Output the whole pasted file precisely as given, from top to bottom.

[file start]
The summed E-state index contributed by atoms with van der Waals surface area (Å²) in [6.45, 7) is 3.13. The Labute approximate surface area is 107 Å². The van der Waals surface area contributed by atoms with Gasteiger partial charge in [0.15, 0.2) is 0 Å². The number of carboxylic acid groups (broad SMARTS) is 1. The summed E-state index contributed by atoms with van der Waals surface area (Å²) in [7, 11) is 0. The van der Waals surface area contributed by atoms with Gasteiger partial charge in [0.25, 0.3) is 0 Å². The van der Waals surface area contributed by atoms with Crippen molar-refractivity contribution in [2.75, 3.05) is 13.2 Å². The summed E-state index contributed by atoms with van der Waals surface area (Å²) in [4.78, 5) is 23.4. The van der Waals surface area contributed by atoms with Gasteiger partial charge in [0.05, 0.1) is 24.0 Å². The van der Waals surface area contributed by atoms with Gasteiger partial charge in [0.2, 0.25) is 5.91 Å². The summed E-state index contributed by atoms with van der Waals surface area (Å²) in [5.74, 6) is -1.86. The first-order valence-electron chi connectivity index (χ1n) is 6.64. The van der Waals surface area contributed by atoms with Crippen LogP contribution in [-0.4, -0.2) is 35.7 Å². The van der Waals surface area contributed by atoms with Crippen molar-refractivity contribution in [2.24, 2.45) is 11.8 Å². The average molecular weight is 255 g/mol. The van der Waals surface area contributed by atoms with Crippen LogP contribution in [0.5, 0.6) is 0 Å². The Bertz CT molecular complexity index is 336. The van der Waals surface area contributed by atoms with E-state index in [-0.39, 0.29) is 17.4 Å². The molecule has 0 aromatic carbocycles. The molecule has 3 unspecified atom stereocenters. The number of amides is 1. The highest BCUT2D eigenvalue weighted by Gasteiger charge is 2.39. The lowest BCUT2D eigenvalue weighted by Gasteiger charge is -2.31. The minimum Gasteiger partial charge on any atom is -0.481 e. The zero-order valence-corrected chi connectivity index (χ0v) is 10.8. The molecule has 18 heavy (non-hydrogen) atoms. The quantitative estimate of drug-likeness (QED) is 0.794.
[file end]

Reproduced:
The summed E-state index contributed by atoms with van der Waals surface area (Å²) in [6.45, 7) is 3.13. The Labute approximate surface area is 107 Å². The van der Waals surface area contributed by atoms with Gasteiger partial charge in [0.15, 0.2) is 0 Å². The number of carboxylic acid groups (broad SMARTS) is 1. The summed E-state index contributed by atoms with van der Waals surface area (Å²) in [7, 11) is 0. The van der Waals surface area contributed by atoms with Gasteiger partial charge in [0.25, 0.3) is 0 Å². The van der Waals surface area contributed by atoms with Crippen molar-refractivity contribution in [2.75, 3.05) is 13.2 Å². The summed E-state index contributed by atoms with van der Waals surface area (Å²) in [4.78, 5) is 23.4. The van der Waals surface area contributed by atoms with Gasteiger partial charge in [0.05, 0.1) is 24.0 Å². The van der Waals surface area contributed by atoms with Gasteiger partial charge in [0.2, 0.25) is 5.91 Å². The summed E-state index contributed by atoms with van der Waals surface area (Å²) in [5.74, 6) is -1.86. The first-order valence-electron chi connectivity index (χ1n) is 6.64. The van der Waals surface area contributed by atoms with Crippen LogP contribution in [-0.4, -0.2) is 35.7 Å². The van der Waals surface area contributed by atoms with Crippen molar-refractivity contribution in [2.24, 2.45) is 11.8 Å². The average molecular weight is 255 g/mol. The van der Waals surface area contributed by atoms with Crippen LogP contribution in [0.5, 0.6) is 0 Å². The Bertz CT molecular complexity index is 336. The van der Waals surface area contributed by atoms with E-state index in [-0.39, 0.29) is 17.4 Å². The molecule has 0 aromatic carbocycles. The molecule has 3 unspecified atom stereocenters. The number of amides is 1. The highest BCUT2D eigenvalue weighted by Gasteiger charge is 2.39. The lowest BCUT2D eigenvalue weighted by Gasteiger charge is -2.31. The minimum Gasteiger partial charge on any atom is -0.481 e. The zero-order valence-corrected chi connectivity index (χ0v) is 10.8. The molecule has 18 heavy (non-hydrogen) atoms. The quantitative estimate of drug-likeness (QED) is 0.794.